This approach is well reflected in the ten research partners and value-chain stakeholders that ENGIE has in the project.

The idea is to make the supply chain competitive with other renewables and thereby encourage its local development. Creating a network of SMEs and non-outsourceable jobs is a key priority, said Alessandra Barba.

According to her, this multi-criteria methodology makes it possible to assess any impact on the greenhouse gas (GHG) effect and on the consumption of water, electricity, and other resources.

ENGIE’s semi-industrial Project GAYA in Saint Fons is unique in its ultimate aim of developing a sustainable and competitive industrial concept that includes the supply chain (photo courtesy ENGIE Lab CRIGEN).

Furthermore, it has helped to orient R&D decisions in order to develop a technology that supports optimum environmental balance while at the same time identify other possible barriers to commercial adoption.

Selecting, developing, and verifying each and every aspect of the core process technologies is one aspect but from the very start, GAYA has included a global life-cycle assessment to evaluate every environmental impact of the value-chain – from aggregating the raw material to the end of life of the biomethane – taking in every phase of conversion and distribution along the way. For instance, the most appropriate and least costly biomass mix including SRF, flexibility of the gasification reactor to avoid restricting plant capacity, and the recycling of any heat produced in the process, explained Alessandra Barba.

For France, and indeed many other countries, the absence of dedicated recycling channels for non-hazardous waste such as wood, paper, cardboard, and plastic opens for the production of solid recovered fuels (SRF), diverting these materials from landfill while adding a distributed energy recovery value in the form of biomethane and heat.

Significant milestones

The demonstrator in Saint-Fons was inaugurated in October 2017, and the first injection of biomass into the gasifier and production of purified synthesis gas took place in November 2018, while the first production of biomethane from forest biomass a year later in November 2019.

This latest mile-stone a year later saw biomethane produced from SRF.

The reason it seems such a long time from when the plant was built to actually producing biomethane is that each and every aspect of the key process technologies have been tested and verified, first individually and then step-by-step together, explained Alessandra Barba.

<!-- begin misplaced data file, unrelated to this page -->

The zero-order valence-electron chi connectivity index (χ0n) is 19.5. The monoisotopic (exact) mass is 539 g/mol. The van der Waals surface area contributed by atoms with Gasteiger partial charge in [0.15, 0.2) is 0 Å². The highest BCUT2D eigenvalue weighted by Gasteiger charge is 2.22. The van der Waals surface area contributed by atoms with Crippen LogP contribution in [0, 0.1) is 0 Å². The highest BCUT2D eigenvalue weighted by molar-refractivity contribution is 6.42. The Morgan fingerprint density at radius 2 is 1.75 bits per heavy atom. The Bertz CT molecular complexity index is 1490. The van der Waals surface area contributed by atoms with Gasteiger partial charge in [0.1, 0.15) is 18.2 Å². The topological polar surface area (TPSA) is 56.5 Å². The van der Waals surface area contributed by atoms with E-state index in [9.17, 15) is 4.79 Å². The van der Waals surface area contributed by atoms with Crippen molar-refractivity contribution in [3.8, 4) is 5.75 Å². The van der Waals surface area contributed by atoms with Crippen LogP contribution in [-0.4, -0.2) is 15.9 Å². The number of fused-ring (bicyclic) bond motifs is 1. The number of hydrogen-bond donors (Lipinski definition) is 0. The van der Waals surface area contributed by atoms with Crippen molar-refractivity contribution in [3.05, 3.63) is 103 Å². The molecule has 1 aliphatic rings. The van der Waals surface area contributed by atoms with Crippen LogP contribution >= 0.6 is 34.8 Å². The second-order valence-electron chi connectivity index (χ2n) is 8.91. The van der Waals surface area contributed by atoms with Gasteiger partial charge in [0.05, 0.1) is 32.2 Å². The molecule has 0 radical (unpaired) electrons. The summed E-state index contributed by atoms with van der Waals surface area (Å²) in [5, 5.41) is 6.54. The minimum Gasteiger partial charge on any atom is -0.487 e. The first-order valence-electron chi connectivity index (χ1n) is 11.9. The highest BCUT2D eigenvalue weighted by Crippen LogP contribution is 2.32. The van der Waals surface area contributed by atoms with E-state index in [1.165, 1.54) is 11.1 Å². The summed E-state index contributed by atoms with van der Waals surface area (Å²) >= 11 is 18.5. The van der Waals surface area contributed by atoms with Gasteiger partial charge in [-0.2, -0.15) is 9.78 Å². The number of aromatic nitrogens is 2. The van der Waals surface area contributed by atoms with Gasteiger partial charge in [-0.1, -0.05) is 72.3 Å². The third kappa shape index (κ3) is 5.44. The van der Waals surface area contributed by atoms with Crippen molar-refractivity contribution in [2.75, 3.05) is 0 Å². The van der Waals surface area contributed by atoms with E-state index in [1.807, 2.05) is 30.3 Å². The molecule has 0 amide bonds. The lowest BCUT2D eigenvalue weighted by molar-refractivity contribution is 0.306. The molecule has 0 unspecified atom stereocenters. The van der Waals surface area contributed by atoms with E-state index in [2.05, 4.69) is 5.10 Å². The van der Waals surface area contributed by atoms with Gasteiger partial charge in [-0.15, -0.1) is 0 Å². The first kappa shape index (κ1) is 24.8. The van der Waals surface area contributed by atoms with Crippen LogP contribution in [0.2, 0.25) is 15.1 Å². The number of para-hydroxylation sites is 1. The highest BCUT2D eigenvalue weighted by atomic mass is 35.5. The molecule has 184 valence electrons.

Site setup

At Saint Fons, the plant is divided into four process zones – feedstock preparation, gasification, methanation, and gas upgrading. The biomass or SRF arrives at the receiving area, unloaded, and stored in one of three on-site storage bunkers. The feedstock is screened for oversize and contaminants.

Click here to continue reading this article, which was first published in Bioenergy International no. 1-2021. Note that as a magazine subscriber you get access to the e-magazine and articles like this before the print edition reaches your desk!

GAYA Project Partners

The partners include Renewable Power Technologies Umwelttechnik GmbH (Repotec), French Forestry Cooperative Association (UCFF), LGC Ensiacet Chemical Engineering Laboratory Toulouse (a Paul Sabatier University and the Toulouse Institut National Polytechnique partnership), LRGP – Process Reaction and Engineering Laboratory, Lille Solid Catalysis and Chemistry Unit (UCCS), RAPSODEE Center at the Albi-Carmaux Ecole des Mines, French Atomic

Energy and Alternative Energy Commission (CEA), International Cooperative Agronomic Research Center for Development (CIRAD), Grenoble Technical Center for the Paper, Cardboard, and Cellulose Industry (CTP), French Technological Institute for Forestry, Cellulose, Construction Timber and Furnishings (FCBA), and TENERRDIS Energy Cluster.

We're using cookies. Read more